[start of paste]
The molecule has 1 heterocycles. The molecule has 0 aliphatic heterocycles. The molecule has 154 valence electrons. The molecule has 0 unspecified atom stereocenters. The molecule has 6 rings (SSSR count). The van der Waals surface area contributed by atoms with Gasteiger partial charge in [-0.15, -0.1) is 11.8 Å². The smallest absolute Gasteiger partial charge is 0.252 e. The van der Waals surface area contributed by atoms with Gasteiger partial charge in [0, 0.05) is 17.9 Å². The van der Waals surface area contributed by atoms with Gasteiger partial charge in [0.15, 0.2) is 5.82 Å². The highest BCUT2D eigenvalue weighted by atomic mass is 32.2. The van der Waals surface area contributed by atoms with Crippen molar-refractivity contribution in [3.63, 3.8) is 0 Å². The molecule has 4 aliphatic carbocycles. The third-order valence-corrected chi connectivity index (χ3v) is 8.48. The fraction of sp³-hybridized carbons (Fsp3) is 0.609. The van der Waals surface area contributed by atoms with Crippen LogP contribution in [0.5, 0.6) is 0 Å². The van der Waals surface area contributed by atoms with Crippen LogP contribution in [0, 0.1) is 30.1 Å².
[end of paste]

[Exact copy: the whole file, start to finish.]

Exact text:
The molecule has 1 heterocycles. The molecule has 0 aliphatic heterocycles. The molecule has 154 valence electrons. The molecule has 0 unspecified atom stereocenters. The molecule has 6 rings (SSSR count). The van der Waals surface area contributed by atoms with Gasteiger partial charge in [-0.15, -0.1) is 11.8 Å². The smallest absolute Gasteiger partial charge is 0.252 e. The van der Waals surface area contributed by atoms with Gasteiger partial charge in [0, 0.05) is 17.9 Å². The van der Waals surface area contributed by atoms with Gasteiger partial charge in [0.15, 0.2) is 5.82 Å². The highest BCUT2D eigenvalue weighted by atomic mass is 32.2. The van der Waals surface area contributed by atoms with Crippen molar-refractivity contribution in [3.63, 3.8) is 0 Å². The molecule has 4 aliphatic carbocycles. The third-order valence-corrected chi connectivity index (χ3v) is 8.48. The fraction of sp³-hybridized carbons (Fsp3) is 0.609. The van der Waals surface area contributed by atoms with Crippen LogP contribution in [0.5, 0.6) is 0 Å². The van der Waals surface area contributed by atoms with Crippen LogP contribution in [0, 0.1) is 30.1 Å².